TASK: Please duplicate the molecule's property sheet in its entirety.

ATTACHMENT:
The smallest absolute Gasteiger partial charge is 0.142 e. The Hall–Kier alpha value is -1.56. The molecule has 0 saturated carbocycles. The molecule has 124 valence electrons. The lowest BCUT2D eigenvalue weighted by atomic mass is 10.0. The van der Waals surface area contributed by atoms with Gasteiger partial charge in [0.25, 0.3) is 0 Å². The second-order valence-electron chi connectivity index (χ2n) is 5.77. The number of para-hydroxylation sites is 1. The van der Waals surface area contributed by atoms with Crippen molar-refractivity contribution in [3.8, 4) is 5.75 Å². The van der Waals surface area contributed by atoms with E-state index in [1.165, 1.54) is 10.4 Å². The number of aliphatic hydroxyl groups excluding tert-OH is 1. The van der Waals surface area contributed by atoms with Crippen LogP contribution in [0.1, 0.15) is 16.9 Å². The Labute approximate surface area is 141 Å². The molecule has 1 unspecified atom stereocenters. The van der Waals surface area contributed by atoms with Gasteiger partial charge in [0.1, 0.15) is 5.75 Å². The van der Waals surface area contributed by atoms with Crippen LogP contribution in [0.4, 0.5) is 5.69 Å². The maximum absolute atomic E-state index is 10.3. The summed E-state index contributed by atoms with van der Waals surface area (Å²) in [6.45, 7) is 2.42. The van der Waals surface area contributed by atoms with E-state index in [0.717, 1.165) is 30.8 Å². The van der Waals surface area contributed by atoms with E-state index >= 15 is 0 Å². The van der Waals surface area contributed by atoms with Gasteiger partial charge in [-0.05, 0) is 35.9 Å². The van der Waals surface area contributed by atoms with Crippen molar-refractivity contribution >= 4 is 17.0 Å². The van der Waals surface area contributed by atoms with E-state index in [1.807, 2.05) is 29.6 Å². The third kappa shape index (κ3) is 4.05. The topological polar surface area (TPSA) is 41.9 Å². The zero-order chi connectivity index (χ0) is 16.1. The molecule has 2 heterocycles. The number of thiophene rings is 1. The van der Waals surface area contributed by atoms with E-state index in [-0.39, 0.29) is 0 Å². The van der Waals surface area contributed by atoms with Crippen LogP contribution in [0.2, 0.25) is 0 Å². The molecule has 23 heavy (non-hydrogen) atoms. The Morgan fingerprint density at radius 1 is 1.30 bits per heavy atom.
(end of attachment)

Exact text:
The smallest absolute Gasteiger partial charge is 0.142 e. The Hall–Kier alpha value is -1.56. The molecule has 0 saturated carbocycles. The molecule has 124 valence electrons. The lowest BCUT2D eigenvalue weighted by atomic mass is 10.0. The van der Waals surface area contributed by atoms with Gasteiger partial charge in [0.25, 0.3) is 0 Å². The second-order valence-electron chi connectivity index (χ2n) is 5.77. The number of para-hydroxylation sites is 1. The van der Waals surface area contributed by atoms with Crippen molar-refractivity contribution in [3.8, 4) is 5.75 Å². The van der Waals surface area contributed by atoms with E-state index in [1.165, 1.54) is 10.4 Å². The number of aliphatic hydroxyl groups excluding tert-OH is 1. The van der Waals surface area contributed by atoms with Crippen LogP contribution in [0.1, 0.15) is 16.9 Å². The Labute approximate surface area is 141 Å². The molecule has 1 unspecified atom stereocenters. The van der Waals surface area contributed by atoms with Gasteiger partial charge in [0.1, 0.15) is 5.75 Å². The van der Waals surface area contributed by atoms with Crippen LogP contribution in [0.4, 0.5) is 5.69 Å². The maximum absolute atomic E-state index is 10.3. The summed E-state index contributed by atoms with van der Waals surface area (Å²) in [6.45, 7) is 2.42. The van der Waals surface area contributed by atoms with E-state index in [0.717, 1.165) is 30.8 Å². The van der Waals surface area contributed by atoms with E-state index >= 15 is 0 Å². The van der Waals surface area contributed by atoms with Gasteiger partial charge in [-0.05, 0) is 35.9 Å². The van der Waals surface area contributed by atoms with Crippen molar-refractivity contribution >= 4 is 17.0 Å². The van der Waals surface area contributed by atoms with E-state index in [1.807, 2.05) is 29.6 Å². The third kappa shape index (κ3) is 4.05. The topological polar surface area (TPSA) is 41.9 Å². The zero-order chi connectivity index (χ0) is 16.1. The molecule has 2 heterocycles. The number of thiophene rings is 1. The van der Waals surface area contributed by atoms with E-state index in [-0.39, 0.29) is 0 Å². The van der Waals surface area contributed by atoms with Crippen LogP contribution in [0.2, 0.25) is 0 Å². The molecule has 23 heavy (non-hydrogen) atoms. The Morgan fingerprint density at radius 1 is 1.30 bits per heavy atom.